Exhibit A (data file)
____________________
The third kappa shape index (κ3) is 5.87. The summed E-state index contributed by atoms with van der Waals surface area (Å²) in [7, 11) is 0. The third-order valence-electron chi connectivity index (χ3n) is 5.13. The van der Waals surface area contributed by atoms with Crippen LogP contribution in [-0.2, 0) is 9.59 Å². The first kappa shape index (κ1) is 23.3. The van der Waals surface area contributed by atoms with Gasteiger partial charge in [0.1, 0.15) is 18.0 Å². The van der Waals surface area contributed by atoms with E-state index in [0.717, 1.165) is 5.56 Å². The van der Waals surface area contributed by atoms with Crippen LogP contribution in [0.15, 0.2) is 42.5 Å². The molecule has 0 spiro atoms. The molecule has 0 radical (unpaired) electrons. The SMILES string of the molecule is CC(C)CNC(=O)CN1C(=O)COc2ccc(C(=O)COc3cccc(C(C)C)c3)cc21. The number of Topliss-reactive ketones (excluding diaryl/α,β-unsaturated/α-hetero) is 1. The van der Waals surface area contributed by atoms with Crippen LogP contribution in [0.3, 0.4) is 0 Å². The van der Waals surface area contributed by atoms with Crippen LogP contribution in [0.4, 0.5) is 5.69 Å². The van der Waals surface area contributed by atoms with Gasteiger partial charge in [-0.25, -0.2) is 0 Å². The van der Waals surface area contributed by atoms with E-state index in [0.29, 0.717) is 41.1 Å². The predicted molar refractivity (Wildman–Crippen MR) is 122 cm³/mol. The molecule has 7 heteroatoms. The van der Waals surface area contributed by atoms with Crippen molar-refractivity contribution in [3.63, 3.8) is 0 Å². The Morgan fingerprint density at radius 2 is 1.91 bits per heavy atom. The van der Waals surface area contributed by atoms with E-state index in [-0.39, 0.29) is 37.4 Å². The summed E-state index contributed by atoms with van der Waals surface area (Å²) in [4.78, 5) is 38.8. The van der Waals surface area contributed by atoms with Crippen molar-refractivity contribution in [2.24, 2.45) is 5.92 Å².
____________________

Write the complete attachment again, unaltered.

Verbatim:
The third kappa shape index (κ3) is 5.87. The summed E-state index contributed by atoms with van der Waals surface area (Å²) in [7, 11) is 0. The third-order valence-electron chi connectivity index (χ3n) is 5.13. The van der Waals surface area contributed by atoms with Crippen LogP contribution in [-0.2, 0) is 9.59 Å². The first kappa shape index (κ1) is 23.3. The van der Waals surface area contributed by atoms with Gasteiger partial charge in [0.1, 0.15) is 18.0 Å². The van der Waals surface area contributed by atoms with E-state index in [0.717, 1.165) is 5.56 Å². The van der Waals surface area contributed by atoms with Crippen LogP contribution in [0.15, 0.2) is 42.5 Å². The molecule has 0 spiro atoms. The molecule has 0 radical (unpaired) electrons. The SMILES string of the molecule is CC(C)CNC(=O)CN1C(=O)COc2ccc(C(=O)COc3cccc(C(C)C)c3)cc21. The number of Topliss-reactive ketones (excluding diaryl/α,β-unsaturated/α-hetero) is 1. The van der Waals surface area contributed by atoms with Crippen LogP contribution in [0.3, 0.4) is 0 Å². The van der Waals surface area contributed by atoms with Crippen LogP contribution in [0.4, 0.5) is 5.69 Å². The van der Waals surface area contributed by atoms with Gasteiger partial charge in [-0.25, -0.2) is 0 Å². The van der Waals surface area contributed by atoms with E-state index in [0.29, 0.717) is 41.1 Å². The predicted molar refractivity (Wildman–Crippen MR) is 122 cm³/mol. The molecule has 7 heteroatoms. The van der Waals surface area contributed by atoms with Crippen molar-refractivity contribution in [3.63, 3.8) is 0 Å². The Morgan fingerprint density at radius 2 is 1.91 bits per heavy atom. The van der Waals surface area contributed by atoms with E-state index in [-0.39, 0.29) is 37.4 Å². The summed E-state index contributed by atoms with van der Waals surface area (Å²) in [4.78, 5) is 38.8. The van der Waals surface area contributed by atoms with Crippen molar-refractivity contribution in [2.24, 2.45) is 5.92 Å².